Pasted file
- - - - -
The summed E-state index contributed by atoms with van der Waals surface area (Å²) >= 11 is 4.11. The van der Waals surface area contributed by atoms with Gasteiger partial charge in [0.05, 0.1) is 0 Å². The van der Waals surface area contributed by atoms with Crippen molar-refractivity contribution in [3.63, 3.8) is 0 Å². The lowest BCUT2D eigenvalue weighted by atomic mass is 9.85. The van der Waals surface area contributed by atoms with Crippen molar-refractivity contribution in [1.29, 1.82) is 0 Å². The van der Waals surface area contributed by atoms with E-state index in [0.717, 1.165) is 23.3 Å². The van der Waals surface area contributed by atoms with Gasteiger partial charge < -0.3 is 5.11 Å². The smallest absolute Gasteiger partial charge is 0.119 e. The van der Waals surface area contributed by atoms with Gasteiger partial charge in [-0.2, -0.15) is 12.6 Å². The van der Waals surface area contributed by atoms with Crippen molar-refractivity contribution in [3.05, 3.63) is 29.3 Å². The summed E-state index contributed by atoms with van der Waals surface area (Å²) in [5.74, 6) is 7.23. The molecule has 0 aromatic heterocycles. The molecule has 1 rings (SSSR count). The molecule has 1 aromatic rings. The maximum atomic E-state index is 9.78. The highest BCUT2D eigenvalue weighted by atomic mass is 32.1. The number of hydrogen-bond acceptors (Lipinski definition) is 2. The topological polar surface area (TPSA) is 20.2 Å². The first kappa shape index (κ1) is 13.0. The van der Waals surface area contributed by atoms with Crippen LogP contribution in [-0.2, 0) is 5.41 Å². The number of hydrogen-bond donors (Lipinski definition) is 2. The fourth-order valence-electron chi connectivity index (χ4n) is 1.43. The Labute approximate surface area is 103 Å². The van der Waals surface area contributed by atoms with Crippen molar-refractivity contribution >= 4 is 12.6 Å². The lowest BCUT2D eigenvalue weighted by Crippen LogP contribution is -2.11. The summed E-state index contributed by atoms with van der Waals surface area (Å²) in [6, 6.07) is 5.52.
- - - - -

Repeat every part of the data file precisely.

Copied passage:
The summed E-state index contributed by atoms with van der Waals surface area (Å²) >= 11 is 4.11. The van der Waals surface area contributed by atoms with Gasteiger partial charge in [0.05, 0.1) is 0 Å². The van der Waals surface area contributed by atoms with Crippen molar-refractivity contribution in [3.63, 3.8) is 0 Å². The lowest BCUT2D eigenvalue weighted by atomic mass is 9.85. The van der Waals surface area contributed by atoms with Crippen molar-refractivity contribution in [1.29, 1.82) is 0 Å². The van der Waals surface area contributed by atoms with E-state index in [0.717, 1.165) is 23.3 Å². The van der Waals surface area contributed by atoms with Gasteiger partial charge < -0.3 is 5.11 Å². The smallest absolute Gasteiger partial charge is 0.119 e. The van der Waals surface area contributed by atoms with Gasteiger partial charge in [-0.2, -0.15) is 12.6 Å². The van der Waals surface area contributed by atoms with Crippen molar-refractivity contribution in [3.05, 3.63) is 29.3 Å². The summed E-state index contributed by atoms with van der Waals surface area (Å²) in [5.74, 6) is 7.23. The molecule has 0 aromatic heterocycles. The molecule has 1 rings (SSSR count). The molecule has 1 aromatic rings. The maximum atomic E-state index is 9.78. The highest BCUT2D eigenvalue weighted by atomic mass is 32.1. The number of hydrogen-bond acceptors (Lipinski definition) is 2. The topological polar surface area (TPSA) is 20.2 Å². The first kappa shape index (κ1) is 13.0. The van der Waals surface area contributed by atoms with Crippen LogP contribution in [-0.2, 0) is 5.41 Å². The number of hydrogen-bond donors (Lipinski definition) is 2. The fourth-order valence-electron chi connectivity index (χ4n) is 1.43. The Labute approximate surface area is 103 Å². The van der Waals surface area contributed by atoms with Crippen molar-refractivity contribution >= 4 is 12.6 Å². The lowest BCUT2D eigenvalue weighted by Crippen LogP contribution is -2.11. The summed E-state index contributed by atoms with van der Waals surface area (Å²) in [6, 6.07) is 5.52.